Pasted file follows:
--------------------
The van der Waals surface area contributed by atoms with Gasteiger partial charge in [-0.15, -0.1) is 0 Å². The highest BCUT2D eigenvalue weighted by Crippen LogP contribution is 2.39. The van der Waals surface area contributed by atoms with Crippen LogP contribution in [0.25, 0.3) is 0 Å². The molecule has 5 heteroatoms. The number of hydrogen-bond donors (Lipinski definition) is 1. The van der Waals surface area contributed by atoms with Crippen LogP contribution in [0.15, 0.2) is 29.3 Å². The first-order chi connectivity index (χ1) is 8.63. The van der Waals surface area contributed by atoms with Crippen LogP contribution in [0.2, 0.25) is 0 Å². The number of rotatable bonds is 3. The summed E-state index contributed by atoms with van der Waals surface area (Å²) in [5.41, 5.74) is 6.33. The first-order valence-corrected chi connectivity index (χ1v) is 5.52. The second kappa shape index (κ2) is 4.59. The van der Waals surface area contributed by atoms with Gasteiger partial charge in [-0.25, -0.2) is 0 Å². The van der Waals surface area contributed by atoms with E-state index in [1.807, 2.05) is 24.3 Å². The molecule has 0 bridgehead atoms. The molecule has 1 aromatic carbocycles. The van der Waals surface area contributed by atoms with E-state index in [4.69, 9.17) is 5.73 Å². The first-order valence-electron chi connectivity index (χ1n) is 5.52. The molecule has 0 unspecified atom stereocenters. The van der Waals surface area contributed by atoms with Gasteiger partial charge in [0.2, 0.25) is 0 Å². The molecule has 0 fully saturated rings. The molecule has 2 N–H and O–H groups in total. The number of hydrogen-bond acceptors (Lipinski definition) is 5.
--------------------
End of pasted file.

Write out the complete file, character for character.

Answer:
The van der Waals surface area contributed by atoms with Gasteiger partial charge in [-0.15, -0.1) is 0 Å². The highest BCUT2D eigenvalue weighted by Crippen LogP contribution is 2.39. The van der Waals surface area contributed by atoms with Crippen LogP contribution in [0.25, 0.3) is 0 Å². The molecule has 5 heteroatoms. The number of hydrogen-bond donors (Lipinski definition) is 1. The van der Waals surface area contributed by atoms with Crippen LogP contribution in [0.15, 0.2) is 29.3 Å². The first-order chi connectivity index (χ1) is 8.63. The van der Waals surface area contributed by atoms with Crippen LogP contribution in [0.2, 0.25) is 0 Å². The number of rotatable bonds is 3. The summed E-state index contributed by atoms with van der Waals surface area (Å²) in [5.41, 5.74) is 6.33. The first-order valence-corrected chi connectivity index (χ1v) is 5.52. The second kappa shape index (κ2) is 4.59. The van der Waals surface area contributed by atoms with Gasteiger partial charge in [-0.25, -0.2) is 0 Å². The van der Waals surface area contributed by atoms with E-state index in [1.807, 2.05) is 24.3 Å². The molecule has 0 bridgehead atoms. The molecule has 1 aromatic carbocycles. The van der Waals surface area contributed by atoms with E-state index in [4.69, 9.17) is 5.73 Å². The first-order valence-electron chi connectivity index (χ1n) is 5.52. The molecule has 0 unspecified atom stereocenters. The van der Waals surface area contributed by atoms with Gasteiger partial charge in [0.2, 0.25) is 0 Å². The molecule has 0 fully saturated rings. The molecule has 2 N–H and O–H groups in total. The number of hydrogen-bond acceptors (Lipinski definition) is 5.